25. 25. Teacher Preparation Three Types of Teaching Certificate Regular Teaching Certificate Special Teaching Certificate Temporary Teaching Certificate
  26. 26. Programs & Projects to Education Building International Research Networks ・Strategic Young Researcher Overseas Visits Program for Accelerating Brain Circulation This program works to foster excellent young Japanese researchers who will become the nucleus of scientific networks that transcend conventional brain gain and drain in circulating talent internationally. It does this by supporting activities carried out by Japanese universities to dispatched, as part of a strategy to internationalize their research organizations, young researchers engaged in world-level international joint research, expanding their opportunities to challenge diverse issues. (As a rule, research dispatches are for one year or longer.)
  27. 27. Programs & Projects to Education Teaching East Asia: Japan has been providing services to K-12 teachers and schools since 1985 through its summer institutes, study tours, one-day workshops, and special projects.
  28. 28. Programs & Projects to Education STUDENT EXCHANGE PROGRAM Connect with fellow students and future leaders from the United States and Japan Ten selected high school students live with a host family and attend a high school in the Tokyo metropolitan area for approximately three weeks. Junior Fellows are selected based on their future leadership potential and demonstrated qualities necessary to a successful exchange
  29. 29. Programs & Projects to Education Japan-U.S. Teacher Exchange Program for ESD Jointly funded by the governments of Japan and the United States, this program is designed to introduce innovative Japanese and U.S. K-12 educators to each others cultures and education systems and to enhance ESD-related curricula in both countries. The program aims to raise awareness of ESD-oriented school programs and deepen a sense of global interconnectedness between teachers in Japan and the U.S. in four vital areas of ESD focus: food and sustainable nutrition; environment; energy and resources; and international understanding and cooperation.
  30. 30. Programs & Projects to Education Educational Grants - supports teachers training curriculum development and community outreach program efforts addressing the needs of K – 12 students, teachers and the larger community.
  31. 31. Issues and Problems 1. The lack of competition among educational suppliers Students have different characters, and accordingly, educational theories must be diverse. Therefore, many educational curricula should be tried in a competitive manner. However, there is no such thing in Japan. The diversity of school books and other materials is limited, and there is little room for developing new educational materials and methods. Japanese education is far from vital.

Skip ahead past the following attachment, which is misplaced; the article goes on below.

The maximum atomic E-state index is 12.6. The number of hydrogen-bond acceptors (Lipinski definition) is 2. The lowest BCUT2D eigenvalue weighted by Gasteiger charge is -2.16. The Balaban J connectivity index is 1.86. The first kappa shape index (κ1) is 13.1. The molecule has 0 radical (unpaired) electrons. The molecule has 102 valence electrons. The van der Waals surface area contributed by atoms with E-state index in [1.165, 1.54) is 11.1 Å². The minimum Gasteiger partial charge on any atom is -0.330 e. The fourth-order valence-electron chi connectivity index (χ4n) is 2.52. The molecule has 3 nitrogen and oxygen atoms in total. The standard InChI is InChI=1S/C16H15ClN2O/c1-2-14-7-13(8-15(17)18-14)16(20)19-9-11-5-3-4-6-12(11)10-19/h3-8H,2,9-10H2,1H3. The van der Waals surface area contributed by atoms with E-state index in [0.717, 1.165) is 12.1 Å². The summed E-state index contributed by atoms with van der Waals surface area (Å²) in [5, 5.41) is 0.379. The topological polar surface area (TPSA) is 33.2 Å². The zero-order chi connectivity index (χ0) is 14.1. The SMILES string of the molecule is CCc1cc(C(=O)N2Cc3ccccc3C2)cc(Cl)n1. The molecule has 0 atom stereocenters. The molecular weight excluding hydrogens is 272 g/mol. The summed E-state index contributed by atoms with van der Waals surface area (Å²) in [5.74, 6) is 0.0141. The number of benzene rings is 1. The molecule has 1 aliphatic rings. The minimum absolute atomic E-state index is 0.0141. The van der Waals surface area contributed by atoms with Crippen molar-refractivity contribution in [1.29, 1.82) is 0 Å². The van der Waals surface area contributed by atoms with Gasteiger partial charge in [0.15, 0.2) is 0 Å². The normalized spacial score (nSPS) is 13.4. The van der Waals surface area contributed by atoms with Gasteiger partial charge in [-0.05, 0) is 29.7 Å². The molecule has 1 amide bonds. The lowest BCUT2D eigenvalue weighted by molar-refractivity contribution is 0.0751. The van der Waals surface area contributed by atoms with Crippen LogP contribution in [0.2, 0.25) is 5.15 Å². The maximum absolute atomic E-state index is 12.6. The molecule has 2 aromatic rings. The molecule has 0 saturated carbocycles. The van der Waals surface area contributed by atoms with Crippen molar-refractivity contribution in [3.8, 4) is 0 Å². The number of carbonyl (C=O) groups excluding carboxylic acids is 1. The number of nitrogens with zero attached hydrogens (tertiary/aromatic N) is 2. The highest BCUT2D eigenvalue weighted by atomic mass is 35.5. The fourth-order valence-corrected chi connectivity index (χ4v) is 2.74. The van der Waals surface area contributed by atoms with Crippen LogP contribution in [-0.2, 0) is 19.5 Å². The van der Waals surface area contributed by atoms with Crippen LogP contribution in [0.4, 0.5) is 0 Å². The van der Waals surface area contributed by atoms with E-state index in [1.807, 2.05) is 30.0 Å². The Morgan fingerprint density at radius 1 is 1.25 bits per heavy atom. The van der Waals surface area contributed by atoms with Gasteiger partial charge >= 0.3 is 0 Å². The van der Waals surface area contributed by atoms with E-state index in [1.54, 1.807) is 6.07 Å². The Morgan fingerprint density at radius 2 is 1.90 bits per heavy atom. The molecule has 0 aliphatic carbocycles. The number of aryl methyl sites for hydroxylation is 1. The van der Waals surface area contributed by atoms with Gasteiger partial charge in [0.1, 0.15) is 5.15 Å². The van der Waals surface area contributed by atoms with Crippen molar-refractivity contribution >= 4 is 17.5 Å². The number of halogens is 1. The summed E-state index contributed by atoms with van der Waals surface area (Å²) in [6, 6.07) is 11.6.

32. 32. Issues and Problems 2. The risk of the nationally unified education Since a government agency decides educational content, if the agency makes a mistake, all schools are forced to go along with it. Such a risk can be avoided if the power to decide educational content is transferred to local governments or private schools. A new education system can be tried locally and then spread, before the Ministry of Education makes a nationwide decision. This would be both more natural and desirable.
  33. 33. Issues and Problems 3. Japanese education rejects individual differences The students who achieved excellent results in a subject can frequently progress faster or proceed to the next grade in the United States. The absence of a national curriculum allows such flexibility. In situation such as in Japan where educational curricula are fixed by a national curriculum, a student permitted to proceed faster must be considered as favorable discrimination. No educational theory nor educational psychology argues that every child at each grade develops at the same speed.
  34. 34. Issues and Problems 4. The contradiction that any educational efforts not approved by the Ministry of Education are essentially useless The Ministry of Education decides educational content in Japan. In other words, any educational efforts not approved by the Ministry are essentially useless. In the current system, doing only what is approved by the Ministry and cutting out (as much as possible) what is not approved is the most effective way to enter a famous university. Community and volunteer activities, home education, and learning styles are all useless. This is the largest contradiction in Japanese education. The definition of education is wider in the United States because the federal government does not decide the content of education. Experience in the real world, such as part-time jobs and social activities, are included in education. American high schools permit part-time jobs, while many Japanese high schools do not. Such differences result from the different definitions of education. It is a considerable problem that the Ministry of Education has the power to develop or eliminate specific sets of values.
  35. 35. Thank You...